If it's true that cats have nine lives, then this fierce mama cat gave up five of hers to save her babies.
This beautiful calico and her five kittens were living in an abandoned Brooklyn garage that had become a crack house when a fire broke out. The New York City Fire Department responded to a call about the fire and quickly extinguished it. Once the fire was under control, one of the firefighters on the scene, David Giannelli, noticed the mama cat carrying her kittens away from the garage one by one.
She had been severely burned in the process of pulling her kittens from the fire. Her eyes were blistered shut, her ears and paws burned, and her coat highly singed. The majority of her facial hair had been burnt away. After saving the kittens she was seen to touch each one of them with her nose to ensure they were all there and alive, as the blisters on her eyes kept her from being able to see them.Then she collapsed into unconsciousness.
Gianelli took the tiny family to the North Shore Animal League in Port Washington, New York where the mama cat—who staffers named Scarlett (after Scarlett O'Hara)—and her kittens were treated. The weakest of the kittens died of a virus a month after the fire. However, after three months of treatment and recovery, Scarlett and her surviving kittens were well enough to be adopted. One of the clinic's vet techs told reporters that, during her time there, Scarlett was "spoiled rotten and treated like a queen".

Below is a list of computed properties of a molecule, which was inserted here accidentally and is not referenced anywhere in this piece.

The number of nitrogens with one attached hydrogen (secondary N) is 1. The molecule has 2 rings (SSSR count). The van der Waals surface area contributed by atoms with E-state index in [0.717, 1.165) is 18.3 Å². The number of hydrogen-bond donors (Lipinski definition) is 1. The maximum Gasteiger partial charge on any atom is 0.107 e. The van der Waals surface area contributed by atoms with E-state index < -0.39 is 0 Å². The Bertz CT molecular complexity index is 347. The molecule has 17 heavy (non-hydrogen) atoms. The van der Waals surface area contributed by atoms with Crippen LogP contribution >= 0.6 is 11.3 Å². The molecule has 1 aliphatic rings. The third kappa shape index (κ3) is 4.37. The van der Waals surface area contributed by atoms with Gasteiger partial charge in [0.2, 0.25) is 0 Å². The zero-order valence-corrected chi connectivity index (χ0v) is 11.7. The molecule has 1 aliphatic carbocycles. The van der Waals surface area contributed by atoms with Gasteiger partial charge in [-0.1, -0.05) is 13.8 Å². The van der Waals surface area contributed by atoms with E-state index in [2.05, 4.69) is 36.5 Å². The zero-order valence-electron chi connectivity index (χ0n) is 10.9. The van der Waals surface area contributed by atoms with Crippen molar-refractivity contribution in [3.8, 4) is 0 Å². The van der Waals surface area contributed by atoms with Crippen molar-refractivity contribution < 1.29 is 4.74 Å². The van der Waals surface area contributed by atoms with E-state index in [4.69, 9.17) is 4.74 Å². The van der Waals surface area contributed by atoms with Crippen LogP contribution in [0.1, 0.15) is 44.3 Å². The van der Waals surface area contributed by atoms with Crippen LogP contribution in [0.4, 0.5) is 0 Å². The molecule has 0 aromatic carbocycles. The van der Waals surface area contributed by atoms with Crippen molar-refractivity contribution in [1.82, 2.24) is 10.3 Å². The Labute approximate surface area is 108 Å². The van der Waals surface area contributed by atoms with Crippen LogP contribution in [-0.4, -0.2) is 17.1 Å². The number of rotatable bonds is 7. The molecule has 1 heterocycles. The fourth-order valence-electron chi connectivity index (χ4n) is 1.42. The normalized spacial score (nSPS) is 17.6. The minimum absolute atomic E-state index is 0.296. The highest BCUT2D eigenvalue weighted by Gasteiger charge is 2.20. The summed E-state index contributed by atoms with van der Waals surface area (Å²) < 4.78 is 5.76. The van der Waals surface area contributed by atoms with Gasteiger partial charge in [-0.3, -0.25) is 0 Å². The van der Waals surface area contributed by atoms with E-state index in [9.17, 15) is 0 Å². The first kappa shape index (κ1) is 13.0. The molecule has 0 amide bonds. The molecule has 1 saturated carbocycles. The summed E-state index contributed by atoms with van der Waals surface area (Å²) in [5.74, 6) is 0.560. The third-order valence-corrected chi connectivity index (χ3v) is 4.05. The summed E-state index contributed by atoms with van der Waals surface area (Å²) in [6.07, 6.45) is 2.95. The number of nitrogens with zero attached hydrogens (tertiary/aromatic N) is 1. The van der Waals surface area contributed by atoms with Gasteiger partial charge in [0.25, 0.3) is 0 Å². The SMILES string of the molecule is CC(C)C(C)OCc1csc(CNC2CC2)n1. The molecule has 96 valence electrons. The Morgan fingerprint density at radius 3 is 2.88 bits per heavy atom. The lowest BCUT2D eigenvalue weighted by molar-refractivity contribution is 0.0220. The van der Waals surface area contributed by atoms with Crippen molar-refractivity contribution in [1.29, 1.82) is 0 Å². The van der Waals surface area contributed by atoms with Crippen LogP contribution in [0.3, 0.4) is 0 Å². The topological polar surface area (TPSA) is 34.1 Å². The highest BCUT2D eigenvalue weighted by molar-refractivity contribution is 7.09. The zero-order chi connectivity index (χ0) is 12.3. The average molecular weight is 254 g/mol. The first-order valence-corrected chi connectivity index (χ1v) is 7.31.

Scarlett a few days after the fire.
The story of this feline mother's heroic efforts to save her kittens attracted international media attention, and the clinic received more than 7,000 letters offering to adopt Scarlett and her kittens. The clinic ultimately chose to divide the kittens into two pairs and the pairs were given over for adoption to residents of Long Island.
Scarlett herself was adopted by Karen Wellen. In her letter, Wellen indicated that, as a result of losing her cat shortly after being injured in a traffic accident herself, she would take in only animals with special needs.
It was March of 1996 when Scarlett's heroic bravery and do-or-die mother's love made headlines around the world.She lived happily with her ever-attentive human mom for more than 12 years before crossing the bridge on October 11, 2008.
The North Shore Animal League has created an award named the Scarlett Award for Animal Heroism, in Scarlett's honor. This award is presented to animals that have engaged in heroic acts to benefit others, whether humans or other animals.
Heroes come in all shapes and sizes. Sometimes they walk on four legs, and carry tremendous lion hearts inside small, cat-sized bodies.
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